Reports that Titanic items are to be auctioned by Guernsey’s Auctioneers & Brokers went viral after an article outlining the pending sale was published on Yahoo! News on January 5th, 2012. Steve Szkotak reported that 5,000 artifacts from the wreckage of the RMS Titanic, the ill-fated and infamous ship that sank nearly 100 years ago on April 15th, 1912, are being packaged as a single lot eligible for bids by the public rather than museums or historical societies.The sale is subject to court approval, but the event begs the question: How is this public auction any different from the sale of items obtained through grave robbing?
Salvage rights and the fate of relics retrieved from the Titanic have been heatedly debated ever since divers started retrieving items from the site of the shipwreck after the exact location was discovered in 1983. Many individuals seem to be in agreement that obtaining relics for the sake of preservation, historical significance and an opportunity for the public to view the items is far different from the private ownership of the personal items of over 1,500 passengers and crew members who lost their lives on that fateful day.
While those in favor of the relic recovery are quick to argue that time and the destructive environment of the ocean floor will eventually obliterate these artifacts, I counter with this: How is that any different than traditional graves? The earth slowly breaks down and reclaims the bodies, items and possessions buried in graveyards; why should a watery grave be any different? These 5,000 items–including a portion of the hull, itself–are more than enough to record this piece of history. Even under the sea, the personal possessions within the grave of the Titanic wreckage should deteriorate and disappear just like any other relics in the graves of lost loved ones.
With this auction, heralded as the “most significant auction ever handled by that [auction] house” by Guernsey’s President Arlan Ettinger, the highest bidder will be in personal, legal possession of 5,000 personal effects, ship fragments and other items retrieved during dives beginning in 1987. According to Szkotak, the RMS Titanic, Inc., is ultimately behind the public sale of these artifacts. “The public company decided to auction the collection in response to shareholders’ wishes that the ‘company go out and make money,’” he wrote.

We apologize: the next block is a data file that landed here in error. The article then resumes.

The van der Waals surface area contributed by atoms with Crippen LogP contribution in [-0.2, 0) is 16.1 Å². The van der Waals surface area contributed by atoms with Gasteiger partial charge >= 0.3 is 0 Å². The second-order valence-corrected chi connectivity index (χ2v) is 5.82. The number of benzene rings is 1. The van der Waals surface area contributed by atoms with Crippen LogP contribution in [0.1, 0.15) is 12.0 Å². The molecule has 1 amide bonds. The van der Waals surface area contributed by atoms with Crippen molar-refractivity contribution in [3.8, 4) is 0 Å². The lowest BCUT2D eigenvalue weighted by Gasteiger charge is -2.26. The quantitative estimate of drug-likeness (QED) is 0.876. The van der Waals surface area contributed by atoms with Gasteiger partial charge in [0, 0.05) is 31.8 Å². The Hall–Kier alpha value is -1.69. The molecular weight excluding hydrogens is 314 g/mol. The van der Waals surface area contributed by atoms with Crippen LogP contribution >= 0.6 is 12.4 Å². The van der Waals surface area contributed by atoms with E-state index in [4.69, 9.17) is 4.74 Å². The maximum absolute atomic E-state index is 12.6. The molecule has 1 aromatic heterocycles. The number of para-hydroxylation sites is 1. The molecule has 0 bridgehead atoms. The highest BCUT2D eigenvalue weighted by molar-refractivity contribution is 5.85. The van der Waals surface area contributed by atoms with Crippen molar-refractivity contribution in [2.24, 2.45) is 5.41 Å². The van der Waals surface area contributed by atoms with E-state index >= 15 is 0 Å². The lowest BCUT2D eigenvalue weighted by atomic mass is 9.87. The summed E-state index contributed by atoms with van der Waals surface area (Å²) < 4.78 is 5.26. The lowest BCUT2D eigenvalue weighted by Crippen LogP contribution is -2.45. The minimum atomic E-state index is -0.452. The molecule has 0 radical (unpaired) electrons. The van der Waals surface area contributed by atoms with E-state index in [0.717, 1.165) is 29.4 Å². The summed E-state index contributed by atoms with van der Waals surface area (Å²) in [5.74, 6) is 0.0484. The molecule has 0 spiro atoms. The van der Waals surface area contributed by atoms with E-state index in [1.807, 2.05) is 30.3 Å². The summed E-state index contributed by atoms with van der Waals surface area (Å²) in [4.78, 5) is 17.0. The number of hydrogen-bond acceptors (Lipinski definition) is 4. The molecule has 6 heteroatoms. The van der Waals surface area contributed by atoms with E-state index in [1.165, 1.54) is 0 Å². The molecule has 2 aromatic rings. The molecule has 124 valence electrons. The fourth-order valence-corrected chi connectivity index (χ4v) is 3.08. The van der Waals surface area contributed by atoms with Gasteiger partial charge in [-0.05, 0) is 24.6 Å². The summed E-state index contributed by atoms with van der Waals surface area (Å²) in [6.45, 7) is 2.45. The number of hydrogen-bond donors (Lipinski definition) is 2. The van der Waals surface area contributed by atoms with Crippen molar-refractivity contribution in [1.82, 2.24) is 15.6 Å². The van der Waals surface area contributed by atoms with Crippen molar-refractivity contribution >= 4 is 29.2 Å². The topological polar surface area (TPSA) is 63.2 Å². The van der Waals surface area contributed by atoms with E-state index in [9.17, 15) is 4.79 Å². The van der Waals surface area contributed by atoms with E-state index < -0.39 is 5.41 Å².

The question I pose to you, the readers, is this: How is this auction any different than going into the remnants, wreckage or debris left behind after any horrific incident in which lives were lost, and selling those relics for profit? How would American citizens have reacted if salvage experts rummaged through Ground Zero in search of items that belonged to those who lost their lives during the 9/11 attack on the Twin Towers in New York City? Yes, nearly 100 years have passed since the Titanic sank beneath the Atlantic, but there are countless descendents of those who lost their lives–do salvage rights for relics beneath the ocean really remove the fact that this is grave robbing for the sake of financial and personal gain?
Without a doubt, the Titanic is one tragedy that has fascinated people since it occurred. Countless films, documentaries, books and TV specials have been produced surrounding the events leading up to and composing the sinking of the ship, and many people with no family connection to the victims of the sinking are still deeply touched by the story. It is a real-life lesson on the arrogance of mankind, and our desire–and ultimate inability–to ignore nature’s prowess and influence in our lives.
The 5,000 piece collection was appraised at $187 million U.S. dollars back in 2007, though no estimates or expectations for the 2012 sale have been made as of yet. Are millions upon millions of dollars worth the blatant disregard and respect for the memory of the Titanic survivors and victims? What does our general allowance of this type of behavior say about our “modern society?” The general response to Szkotak’s original article on Yahoo! News has been overwhelmingly negative; the vast majority of individuals replying to the news in the article’s comment section have protested that this auction is “grave robbing,” “so wrong,” and even the “capitalizing on a misfortune that happened 100 years ago.”
My heart goes out to the descendants of the passengers and crew of the RMS Titanic, and everyone who has been touched by the story of those heartbreaking events. While one could argue that even a single dollar made off the salvaging, memorializing or recreating of the events in film is a profit ill-made, I can’t help but be disgusted, horrified and outraged by this “significant” auction and ultimate financial profit of personal items retrieved from the watery grave of over 1,500 souls.
Steve Szkotak, “Titanic items to be sold 100 years after sinking,” Yahoo! News